The  rotor is  mounted  on a strong  roller bearing  and  also  carries  an  oil  seal  which  prevents leakage  of  oil  during  operation.


During  lay ups   at  special  surveys, the  end  cover  is  opened  up  and  vanes  as  well as  springs  which  are  damaged  are  renewed.  The  oil  seal  and roller  bearing  also  renewed  if  they  are  worn  out. The  sketch  of  the  winch  motor  with  detail  of  vane  assembly  is  shown  under.(Fig 13b)

The  electric  motor  driving  the  gear pump  is  a three phase  double  squirrel  cage  motor  with  high  slip  capability  combined  with  higher  rotor current  capacity  because  of  the  two  layers  (radially) of  copper  bars   embedded in  the  iron   rotor. The  sketch  of  this rotor  is  reproduced  as  under.

Rotor of windlass motor

Rotor of windlass motor


Relevant  important  classification  rules  on  Windlass

7.1 General

7.1.1 Windlass of sufficient power and suitable for the size of chain cable is to be fitted. Where wire ropes are proposed and approved in lieu of chain cables, suitable winches capable of controlling wire rope at all times are to be fitted.

7.1.2 Windlass is to have one cable lifter for each anchor required to be kept ready for use. The cable lifter is normally to be connected to the driving shaft by release coupling and provided with brake.

7.1.3 For each chain cable, a chain stopper is normally to be arranged between the windlass and hawse pipe. The chain cables are to reach the hawse pipe through the cable lifter only.

7.1.4 Electrically driven windlasses are to have a torque limiting device(slip clutch). Electric motors are to comply with the requirements of Pt.4, Ch.8.

7.1.5 The windlass is to be capable of exerting, for a period of 30 minutes, a continuous duty pull corresponding to the grade of chain cable, as follows :-

36.8 dc        for grade CC1
41.7 dc        for grade CC2
46.6 dc        for grade CC3


Where dc is the chain diameter [mm]. The mean hoisting speed is not to be less than 9 [m]/min.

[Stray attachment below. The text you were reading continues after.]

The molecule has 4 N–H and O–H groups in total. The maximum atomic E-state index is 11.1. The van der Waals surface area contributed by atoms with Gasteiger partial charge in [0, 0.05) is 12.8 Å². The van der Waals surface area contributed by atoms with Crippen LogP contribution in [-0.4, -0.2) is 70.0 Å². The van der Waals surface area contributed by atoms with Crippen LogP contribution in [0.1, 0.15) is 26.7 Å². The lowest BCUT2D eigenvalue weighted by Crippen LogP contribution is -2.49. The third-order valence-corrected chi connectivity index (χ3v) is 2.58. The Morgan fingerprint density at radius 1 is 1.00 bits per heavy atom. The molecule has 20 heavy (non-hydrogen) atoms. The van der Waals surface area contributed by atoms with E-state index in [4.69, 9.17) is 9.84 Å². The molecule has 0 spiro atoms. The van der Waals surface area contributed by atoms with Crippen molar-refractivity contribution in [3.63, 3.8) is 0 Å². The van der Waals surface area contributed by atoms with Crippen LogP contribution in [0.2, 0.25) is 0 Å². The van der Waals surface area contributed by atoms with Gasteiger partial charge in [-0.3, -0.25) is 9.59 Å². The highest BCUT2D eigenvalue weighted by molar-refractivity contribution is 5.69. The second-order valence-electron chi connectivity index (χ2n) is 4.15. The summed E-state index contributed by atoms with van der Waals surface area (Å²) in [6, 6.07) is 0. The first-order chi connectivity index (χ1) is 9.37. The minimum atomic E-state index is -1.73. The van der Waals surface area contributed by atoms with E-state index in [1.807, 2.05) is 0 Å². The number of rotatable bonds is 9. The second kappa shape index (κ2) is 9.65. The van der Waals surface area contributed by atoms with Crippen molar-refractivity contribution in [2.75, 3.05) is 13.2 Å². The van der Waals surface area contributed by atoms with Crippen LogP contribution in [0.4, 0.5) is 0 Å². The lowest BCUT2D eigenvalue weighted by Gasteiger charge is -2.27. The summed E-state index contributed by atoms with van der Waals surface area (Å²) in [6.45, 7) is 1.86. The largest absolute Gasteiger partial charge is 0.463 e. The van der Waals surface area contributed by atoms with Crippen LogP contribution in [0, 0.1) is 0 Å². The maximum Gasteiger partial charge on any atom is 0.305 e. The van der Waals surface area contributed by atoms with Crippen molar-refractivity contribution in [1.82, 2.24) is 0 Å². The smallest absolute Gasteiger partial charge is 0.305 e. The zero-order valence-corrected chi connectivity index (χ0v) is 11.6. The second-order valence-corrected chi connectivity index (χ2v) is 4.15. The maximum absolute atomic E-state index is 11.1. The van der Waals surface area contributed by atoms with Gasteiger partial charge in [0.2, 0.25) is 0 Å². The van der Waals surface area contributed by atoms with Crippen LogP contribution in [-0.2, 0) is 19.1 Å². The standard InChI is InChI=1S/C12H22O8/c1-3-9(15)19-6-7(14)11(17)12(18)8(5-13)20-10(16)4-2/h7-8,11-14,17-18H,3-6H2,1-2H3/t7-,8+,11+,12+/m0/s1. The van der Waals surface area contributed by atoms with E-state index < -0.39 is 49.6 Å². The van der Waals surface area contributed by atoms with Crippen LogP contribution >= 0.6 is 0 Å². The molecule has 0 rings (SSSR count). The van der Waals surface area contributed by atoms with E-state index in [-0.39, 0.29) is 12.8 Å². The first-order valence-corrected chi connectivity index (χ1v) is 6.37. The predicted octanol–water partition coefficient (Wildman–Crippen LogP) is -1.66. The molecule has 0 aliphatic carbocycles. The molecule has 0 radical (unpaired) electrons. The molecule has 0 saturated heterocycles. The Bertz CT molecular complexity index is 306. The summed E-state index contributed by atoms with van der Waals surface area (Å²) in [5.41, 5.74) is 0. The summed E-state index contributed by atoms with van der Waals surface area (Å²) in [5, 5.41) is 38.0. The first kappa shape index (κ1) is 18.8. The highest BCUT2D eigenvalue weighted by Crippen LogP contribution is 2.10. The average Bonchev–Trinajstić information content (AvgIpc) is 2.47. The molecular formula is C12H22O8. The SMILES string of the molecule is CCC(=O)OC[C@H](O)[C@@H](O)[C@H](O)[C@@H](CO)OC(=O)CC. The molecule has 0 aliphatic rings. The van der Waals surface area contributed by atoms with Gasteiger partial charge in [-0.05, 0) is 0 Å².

Also See Sec. 7.2.1.

The windlass is to be also capable of exerting, for a period of not less than 2 minutes, a pull of not less than 1.5 times the continuous duty pull. The speed in this period can be lower. The above criteria do not require both anchors to be raised or lowered simultaneously on windlass fitted with two cable lifters.

7.1.6 The capacity of the windlass brake is to be sufficient for safe stopping of anchor and chain cable when paying out.The windlass with brakes engaged and release coupling  isengaged is to be able to withstand static pull of 45 per cent of the tabular breaking strength of the chain without any permanent deformation of the stressed parts and without brake slip. If a chain stopper is not fitted, the windlass is to be able to withstand a static pull of 80 per cent of the tabular breaking strength of the chain without any permanent deformation of the stressed parts and without brake slip.

The chain stoppers and their attachments are to withstand a pull of 80 per cent of the tabular breaking strength of the chain without any permanent deformation of the stressed parts. The chain stoppers are to be so designed that additional bending of the individual link does not occur and the links are evenly supported.

7.1.7 Attention is to be paid to stress concentrations in keyways and other stress raisers and also to dynamic effects due to sudden starting or stopping of the prime mover or anchor chain.

(Note   The  rules  printed  in  red  colour  are  important)